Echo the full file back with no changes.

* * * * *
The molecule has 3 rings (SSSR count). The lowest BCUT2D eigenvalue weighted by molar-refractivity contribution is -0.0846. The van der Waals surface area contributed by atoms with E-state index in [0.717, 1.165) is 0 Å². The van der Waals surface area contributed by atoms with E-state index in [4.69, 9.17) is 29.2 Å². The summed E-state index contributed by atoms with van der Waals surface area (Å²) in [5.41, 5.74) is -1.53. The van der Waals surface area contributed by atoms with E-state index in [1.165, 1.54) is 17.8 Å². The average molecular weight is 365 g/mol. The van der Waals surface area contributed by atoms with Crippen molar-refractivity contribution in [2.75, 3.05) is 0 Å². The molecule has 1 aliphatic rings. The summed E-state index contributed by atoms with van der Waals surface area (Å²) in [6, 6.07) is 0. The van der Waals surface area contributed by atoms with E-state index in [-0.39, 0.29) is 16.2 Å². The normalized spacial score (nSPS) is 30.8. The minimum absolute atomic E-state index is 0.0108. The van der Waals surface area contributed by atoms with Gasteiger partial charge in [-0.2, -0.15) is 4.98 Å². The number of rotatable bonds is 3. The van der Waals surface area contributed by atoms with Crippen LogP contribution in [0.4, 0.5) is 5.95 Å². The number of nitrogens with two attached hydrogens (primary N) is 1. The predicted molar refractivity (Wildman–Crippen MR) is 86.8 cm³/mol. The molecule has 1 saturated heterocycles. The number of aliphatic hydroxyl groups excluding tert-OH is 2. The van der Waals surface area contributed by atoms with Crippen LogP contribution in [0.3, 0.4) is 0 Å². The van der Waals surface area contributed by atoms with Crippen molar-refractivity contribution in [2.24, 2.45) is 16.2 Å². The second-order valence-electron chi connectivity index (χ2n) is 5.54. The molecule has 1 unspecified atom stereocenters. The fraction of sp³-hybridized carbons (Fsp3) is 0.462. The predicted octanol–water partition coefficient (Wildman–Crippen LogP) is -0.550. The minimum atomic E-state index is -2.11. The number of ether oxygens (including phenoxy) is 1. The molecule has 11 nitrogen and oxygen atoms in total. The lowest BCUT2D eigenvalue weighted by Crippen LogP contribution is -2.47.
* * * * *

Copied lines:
The molecule has 3 rings (SSSR count). The lowest BCUT2D eigenvalue weighted by molar-refractivity contribution is -0.0846. The van der Waals surface area contributed by atoms with E-state index in [0.717, 1.165) is 0 Å². The van der Waals surface area contributed by atoms with E-state index in [4.69, 9.17) is 29.2 Å². The summed E-state index contributed by atoms with van der Waals surface area (Å²) in [5.41, 5.74) is -1.53. The van der Waals surface area contributed by atoms with E-state index in [1.165, 1.54) is 17.8 Å². The average molecular weight is 365 g/mol. The van der Waals surface area contributed by atoms with Crippen molar-refractivity contribution in [2.75, 3.05) is 0 Å². The molecule has 1 aliphatic rings. The summed E-state index contributed by atoms with van der Waals surface area (Å²) in [6, 6.07) is 0. The van der Waals surface area contributed by atoms with E-state index in [-0.39, 0.29) is 16.2 Å². The normalized spacial score (nSPS) is 30.8. The minimum absolute atomic E-state index is 0.0108. The van der Waals surface area contributed by atoms with Gasteiger partial charge in [-0.2, -0.15) is 4.98 Å². The number of rotatable bonds is 3. The van der Waals surface area contributed by atoms with Crippen LogP contribution in [0.4, 0.5) is 5.95 Å². The number of nitrogens with two attached hydrogens (primary N) is 1. The predicted molar refractivity (Wildman–Crippen MR) is 86.8 cm³/mol. The molecule has 1 saturated heterocycles. The number of aliphatic hydroxyl groups excluding tert-OH is 2. The van der Waals surface area contributed by atoms with Crippen LogP contribution in [0.3, 0.4) is 0 Å². The van der Waals surface area contributed by atoms with Crippen molar-refractivity contribution in [2.24, 2.45) is 16.2 Å². The second-order valence-electron chi connectivity index (χ2n) is 5.54. The molecule has 1 unspecified atom stereocenters. The fraction of sp³-hybridized carbons (Fsp3) is 0.462. The predicted octanol–water partition coefficient (Wildman–Crippen LogP) is -0.550. The minimum atomic E-state index is -2.11. The number of ether oxygens (including phenoxy) is 1. The molecule has 11 nitrogen and oxygen atoms in total. The lowest BCUT2D eigenvalue weighted by Crippen LogP contribution is -2.47.